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So the definition of a measurable function is as follows:

Let $f: (X, \mathcal{A}) \rightarrow\overline{\mathbb{R}}$ be a function on the measurable space $(X, \mathcal{A})$. Then $f$ is said to be measurable if $f^{-1}((a, \infty]) \in \mathcal{A}$ i.e. if the pre-image of that interval belongs to the $\sigma$-algebra $\mathcal{A}$

So my question is: do we say $f$ is Borel measurable precisely when $\mathcal{A}$ is the Borel $\sigma$-algebra on $X$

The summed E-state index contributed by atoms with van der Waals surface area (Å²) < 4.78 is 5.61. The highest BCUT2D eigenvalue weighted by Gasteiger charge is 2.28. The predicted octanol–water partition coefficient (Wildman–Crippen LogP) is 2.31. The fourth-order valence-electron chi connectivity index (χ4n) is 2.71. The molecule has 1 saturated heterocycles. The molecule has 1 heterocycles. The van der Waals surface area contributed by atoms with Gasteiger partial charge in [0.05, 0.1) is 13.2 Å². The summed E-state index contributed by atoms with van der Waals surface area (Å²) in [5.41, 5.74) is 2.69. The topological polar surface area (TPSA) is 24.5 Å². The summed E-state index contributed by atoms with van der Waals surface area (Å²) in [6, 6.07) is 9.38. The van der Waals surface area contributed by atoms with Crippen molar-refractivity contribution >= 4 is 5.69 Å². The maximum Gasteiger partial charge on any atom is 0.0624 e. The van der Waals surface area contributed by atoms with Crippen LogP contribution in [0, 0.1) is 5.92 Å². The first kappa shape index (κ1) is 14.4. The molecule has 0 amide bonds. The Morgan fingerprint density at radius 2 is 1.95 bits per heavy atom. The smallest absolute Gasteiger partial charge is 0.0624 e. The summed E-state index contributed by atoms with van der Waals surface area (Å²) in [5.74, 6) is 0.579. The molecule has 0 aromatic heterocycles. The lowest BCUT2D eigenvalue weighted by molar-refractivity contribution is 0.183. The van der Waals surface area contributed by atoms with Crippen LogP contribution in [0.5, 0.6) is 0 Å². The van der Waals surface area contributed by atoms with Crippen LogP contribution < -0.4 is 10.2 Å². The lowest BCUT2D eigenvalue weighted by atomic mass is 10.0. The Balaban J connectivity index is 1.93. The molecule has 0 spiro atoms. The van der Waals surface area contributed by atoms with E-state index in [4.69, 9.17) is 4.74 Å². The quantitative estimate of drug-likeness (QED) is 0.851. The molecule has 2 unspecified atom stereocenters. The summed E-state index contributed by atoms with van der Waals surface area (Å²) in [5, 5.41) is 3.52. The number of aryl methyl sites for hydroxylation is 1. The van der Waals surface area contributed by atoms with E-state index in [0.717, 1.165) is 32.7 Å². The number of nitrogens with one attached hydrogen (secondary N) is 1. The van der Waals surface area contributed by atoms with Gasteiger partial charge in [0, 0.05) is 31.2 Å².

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  • $\begingroup$ Yes, but note that you also need $X$ to be a topological space in order for the Borel sigma algebra (the sigma generated by the open sets) to be defined. $\endgroup$ – jkn Apr 18 '15 at 14:13
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Yes this is the right way to define it, here's the source (definition)

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